AIFST hosted a Humanitarian Food Science & Technology Symposium on Wednesday, 19 July 2017 in co-location with the AIFST 50th Anniversary Convention at the International Convention Centre, Darling Harbour. This unique symposium brought together a number of experts from Australia and around the world to discuss issues related to humanitarian and emergency feeding.
Below is a copy of the presentations made available by speakers.
How the World Food Programme is managed Food Science and Technology issues in humanitarian contexts
Shane Prigge, United Nations World Food Programme (WFP), Italy
Innovations in food fortification: building resilient food systems and improving local diets
Greg Garrett, Global Alliance for Improved Nutrition (GAIN), Switzerland
Session: Innovations in Humanitarian Food Science and Technology: experiences from the field and lessons learned
Designing from tradition and scaling up for local production: the Equinut Project
Ousman R. Seye, The Aga Khan Foundation, Mali (co-author Marie D. Konaté, PKL Company, Ivory Coast)
The story of fortified rice kernels: is it an option in humanitarian contexts?
Shane Prigge, United Nations World Food Programme (WFP), Italy + Yannick Foing + Lewis Tessarolo, DSM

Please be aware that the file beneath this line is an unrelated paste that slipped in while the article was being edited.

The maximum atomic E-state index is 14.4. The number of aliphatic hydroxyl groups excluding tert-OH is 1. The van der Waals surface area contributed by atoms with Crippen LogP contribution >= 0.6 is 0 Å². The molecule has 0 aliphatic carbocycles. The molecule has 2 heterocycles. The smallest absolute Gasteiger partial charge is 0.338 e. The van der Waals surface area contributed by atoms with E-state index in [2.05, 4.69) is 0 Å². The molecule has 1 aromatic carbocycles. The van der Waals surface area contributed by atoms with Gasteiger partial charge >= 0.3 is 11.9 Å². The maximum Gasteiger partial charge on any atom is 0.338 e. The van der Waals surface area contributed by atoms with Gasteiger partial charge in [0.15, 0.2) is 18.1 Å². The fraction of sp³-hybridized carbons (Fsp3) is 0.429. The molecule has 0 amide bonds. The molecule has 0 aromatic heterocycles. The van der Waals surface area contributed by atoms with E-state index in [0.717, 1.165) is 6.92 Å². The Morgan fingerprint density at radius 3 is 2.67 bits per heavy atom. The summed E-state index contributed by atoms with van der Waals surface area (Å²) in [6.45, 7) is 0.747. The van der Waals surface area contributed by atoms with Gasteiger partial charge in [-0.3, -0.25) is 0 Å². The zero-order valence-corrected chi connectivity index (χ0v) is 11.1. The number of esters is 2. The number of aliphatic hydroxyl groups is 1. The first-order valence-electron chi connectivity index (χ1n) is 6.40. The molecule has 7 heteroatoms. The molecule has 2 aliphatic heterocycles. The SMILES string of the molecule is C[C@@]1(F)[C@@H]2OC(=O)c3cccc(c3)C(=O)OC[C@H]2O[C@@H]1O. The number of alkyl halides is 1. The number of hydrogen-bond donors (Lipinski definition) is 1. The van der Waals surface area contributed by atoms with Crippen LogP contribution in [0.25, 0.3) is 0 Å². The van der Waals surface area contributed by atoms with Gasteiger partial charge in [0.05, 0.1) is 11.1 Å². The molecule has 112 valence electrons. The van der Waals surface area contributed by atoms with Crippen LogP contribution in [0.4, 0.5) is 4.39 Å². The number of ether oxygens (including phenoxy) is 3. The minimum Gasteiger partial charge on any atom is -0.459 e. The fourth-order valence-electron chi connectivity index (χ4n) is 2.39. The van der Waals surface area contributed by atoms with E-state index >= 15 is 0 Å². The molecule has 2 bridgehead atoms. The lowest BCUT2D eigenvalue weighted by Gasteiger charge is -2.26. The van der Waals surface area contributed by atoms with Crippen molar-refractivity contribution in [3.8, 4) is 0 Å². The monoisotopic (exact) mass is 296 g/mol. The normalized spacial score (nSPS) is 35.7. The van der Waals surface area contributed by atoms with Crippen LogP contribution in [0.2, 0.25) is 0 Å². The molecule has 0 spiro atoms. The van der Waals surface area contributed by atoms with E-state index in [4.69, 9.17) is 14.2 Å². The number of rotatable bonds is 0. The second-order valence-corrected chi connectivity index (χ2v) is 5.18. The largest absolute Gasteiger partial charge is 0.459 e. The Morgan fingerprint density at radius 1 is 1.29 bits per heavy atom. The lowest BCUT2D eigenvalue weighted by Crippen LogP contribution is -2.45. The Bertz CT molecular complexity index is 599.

Food technology in times of crisis: moving towards sustainable food systems
Dr. Florence Egal, ex-Food and Agriculture Organization (FAO), Italy
Session: Innovations in Humanitarian Food Science and Technology: new perspectives
Implementing appropriate food technologies in humanitarian crises
Dr. Peter Fellows, Food Technology Consultant to United Nations (UN) Organisations and Development Agencies, United Kingdom (via video conference)
Leaves as a source of food and feed at community level: from prevention to rehabilitation
Prof. Dominique Bounie, University of Lille, France + Dave Kennedy, Leaf for Life, USA (co-author Christophe Richardier, APEF, France)
Addressing the challenges of feeding combat forces and humanitarian responders
Dr. Nick Beagley, Defence Science and Technology Group, Australia
Research for development: improving capacity building and resilience
Dr. Dan Walker, CSIRO, Australia